Joe's Take: On the lookout for German submarines

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There is an interval every year, between Memorial Day and the anniversary on June 6 of the great D-Day invasion with which the Allies began the relentless destruction of Adolph Hitler’s troops, when every TV station and channel fills their schedule with war movies and documentaries. This year is no exception.

Having spent hours of my early boyhood summers hiding in the church tower of St. Thomas church in Brigantine, eagerly looking out over the dunes for signs of German submarines, I am easily and irresistibly drawn into the greatest drama of our age and relive it through the genius of great authors and Hollywood retelling the tale of the years between 1939 and 1945. Between the networks, cable TV, and the ever-rising tide of streaming shows like Netflix and the internet, you can watch it all in glorious color, from the day the Nazis invaded Poland to those magic days when our uncles came home to flag-draped back yard parties in their honor.

Hundreds of films and newsclips show us what happened, but it took the writing of great books by the best authors to explain the why of it. John Wayne showed us how we won, throwing deadly hand grenades while dodging machine gun fire or firing torpedoes with steely-eyed resolve from submarines, but if you want to understand how it all came about, and who did what that got us into so terrible a conflict, you should reach for the books.

Every year or two I top off my movie-watching binge by re-reading some of my favorite war histories, a habit that carries me through to the Fourth of July. Here are my personal preferences if you want to cover the field. The best by far, is Winston Churchill’s “The Second World War,” a six-volume history rich with facts and told in an elegant style by the one man who knew more about that war and its causes than any other. The work’s only limits were those imposed by wartime secrecy kept alive long after, such as the work of the code breakers of Bletchley Park or the development of the atomic bomb.

Next only after Churchill comes Upton Sinclair’s 11 volume “Lanny Budd” series. Sinclair burst onto the world scene as a muckraking author of “The Jungle” in 1905 which led directly to the passage in 1906 of the federal Pure Food and Drug Act. In 1940 he published the first of the Lanny Budd series, and published another thick volume each year until 1949. Lanny Budd, his main character, is born Lanning Prescott Budd, the illegitimate but acknowledged son of a wealthy American arms manufacturer and an American beauty queen living on the French Riviera and socializing with the smart set from all over Europe.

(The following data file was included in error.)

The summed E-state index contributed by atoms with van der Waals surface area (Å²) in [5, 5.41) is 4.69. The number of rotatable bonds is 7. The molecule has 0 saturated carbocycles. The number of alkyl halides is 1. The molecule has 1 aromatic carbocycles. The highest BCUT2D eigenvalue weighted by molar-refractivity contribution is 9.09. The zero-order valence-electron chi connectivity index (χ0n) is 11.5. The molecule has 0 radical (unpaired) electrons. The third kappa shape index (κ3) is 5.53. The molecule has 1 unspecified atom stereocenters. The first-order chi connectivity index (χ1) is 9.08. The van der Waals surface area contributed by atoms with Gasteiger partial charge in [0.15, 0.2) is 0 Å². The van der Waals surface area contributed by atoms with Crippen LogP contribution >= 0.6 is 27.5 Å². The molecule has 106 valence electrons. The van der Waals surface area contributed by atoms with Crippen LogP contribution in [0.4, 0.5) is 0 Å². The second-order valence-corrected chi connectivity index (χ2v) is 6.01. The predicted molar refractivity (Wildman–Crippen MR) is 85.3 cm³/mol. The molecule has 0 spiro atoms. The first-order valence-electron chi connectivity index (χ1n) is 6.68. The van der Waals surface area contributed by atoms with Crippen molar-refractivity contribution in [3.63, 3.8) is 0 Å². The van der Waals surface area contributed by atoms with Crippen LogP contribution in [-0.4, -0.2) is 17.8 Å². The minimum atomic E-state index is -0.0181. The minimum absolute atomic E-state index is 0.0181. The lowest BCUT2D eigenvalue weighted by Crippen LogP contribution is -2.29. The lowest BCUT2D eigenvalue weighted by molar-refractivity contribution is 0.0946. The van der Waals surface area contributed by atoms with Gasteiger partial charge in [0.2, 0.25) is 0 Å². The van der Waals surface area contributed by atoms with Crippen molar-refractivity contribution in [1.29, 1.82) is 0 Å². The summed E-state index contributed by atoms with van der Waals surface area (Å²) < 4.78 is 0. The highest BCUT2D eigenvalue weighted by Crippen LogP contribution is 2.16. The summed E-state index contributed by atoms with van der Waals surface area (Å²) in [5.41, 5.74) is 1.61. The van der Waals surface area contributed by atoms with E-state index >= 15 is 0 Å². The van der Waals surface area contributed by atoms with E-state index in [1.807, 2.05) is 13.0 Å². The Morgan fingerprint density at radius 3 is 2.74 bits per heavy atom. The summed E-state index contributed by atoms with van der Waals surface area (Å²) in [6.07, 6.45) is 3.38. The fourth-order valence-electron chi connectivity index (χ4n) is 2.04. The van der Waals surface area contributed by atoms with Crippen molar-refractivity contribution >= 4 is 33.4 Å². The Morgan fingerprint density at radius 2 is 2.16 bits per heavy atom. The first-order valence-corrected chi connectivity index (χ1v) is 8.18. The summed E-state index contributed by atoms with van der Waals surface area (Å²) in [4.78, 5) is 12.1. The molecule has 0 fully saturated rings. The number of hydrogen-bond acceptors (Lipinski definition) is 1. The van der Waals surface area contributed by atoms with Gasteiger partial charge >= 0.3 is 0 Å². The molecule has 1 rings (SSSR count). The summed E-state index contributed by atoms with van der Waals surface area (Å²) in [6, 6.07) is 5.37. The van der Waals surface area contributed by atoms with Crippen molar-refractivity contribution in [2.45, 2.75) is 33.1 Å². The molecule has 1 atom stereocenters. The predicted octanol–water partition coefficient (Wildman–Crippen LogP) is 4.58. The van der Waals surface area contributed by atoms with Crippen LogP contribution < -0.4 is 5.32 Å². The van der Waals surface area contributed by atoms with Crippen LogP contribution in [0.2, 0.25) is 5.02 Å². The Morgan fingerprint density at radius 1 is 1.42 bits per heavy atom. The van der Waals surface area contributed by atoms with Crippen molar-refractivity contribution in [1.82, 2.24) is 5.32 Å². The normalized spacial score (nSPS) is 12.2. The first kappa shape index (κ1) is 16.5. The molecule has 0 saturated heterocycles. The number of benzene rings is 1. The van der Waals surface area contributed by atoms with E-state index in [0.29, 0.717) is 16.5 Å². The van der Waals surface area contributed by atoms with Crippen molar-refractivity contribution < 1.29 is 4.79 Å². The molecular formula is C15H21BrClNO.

Beauty raises Lanny in a super-cosmopolitan place and he grows up with an unexpected but strong social conscience, which he learns to conceal from his wide circle of contacts among the rich and powerful. After a stint as an aide at the Peace Conference closing World War I he becomes a successful art dealer. In the years leading up to Word War II he privately sells old masters to the rich and powerful of Europe and America, ranging from Adolf Hitler and Herman Goering to Henry Ford and William Randolph Hearst. His contacts include an FDR brain-truster, who recruits him as a secret agent reporting directly to President Roosevelt. Working his contacts with Hitler and Europe’s politicians, Budd watches the rise of Nazism and militarism in Europe right through to the end of the War, at the end of which his art background takes him into membership of “The Monuments Men” charged with tracking down and salvaging the great masterpieces stolen by the Nazis.

What is stunning about Sinclair’s work is that he wrote it as the war was coming and all through it, and he doesn’t miss anything, including Bletchley Park and the Atomic Bomb. Albert Einstein gave him a blurb for the book, as did George Bernard Shaw who said : “When people ask me what has happened in my long lifetime, I do not send them to the newspapers and to the authorities, but to your novels.”

My third favorite is the 15 Volume “History of the US Navy in World War II,” by Samuel Eliot Morison or, if time runs out on you, his abridged single volume “The Two Ocean War.” Morison, a distinguished Harvard historian, was summoned to the White House shortly after Pearl Harbor by his former student, Franklin Delano Roosevelt, who commissioned him a reserve office and assigned him the job of writing the history of the Navy’s war while it was happening. He was given a small staff, access to all Navy records and personnel, including interviews with the very top Navy brass as they fought the war.

Good reading, all of it, and it will fill your summer with high drama.

Joe Wilkins Joe Wilkins

Joe Wilkins is an author, semiretired lawyer and former municipal judge who lives in Smithville. You can email him at This e-mail address is being protected from spambots. You need JavaScript enabled to view it , see his website at www.josephtwilkins.com , or follow him on Twitter @jtwilkins001.


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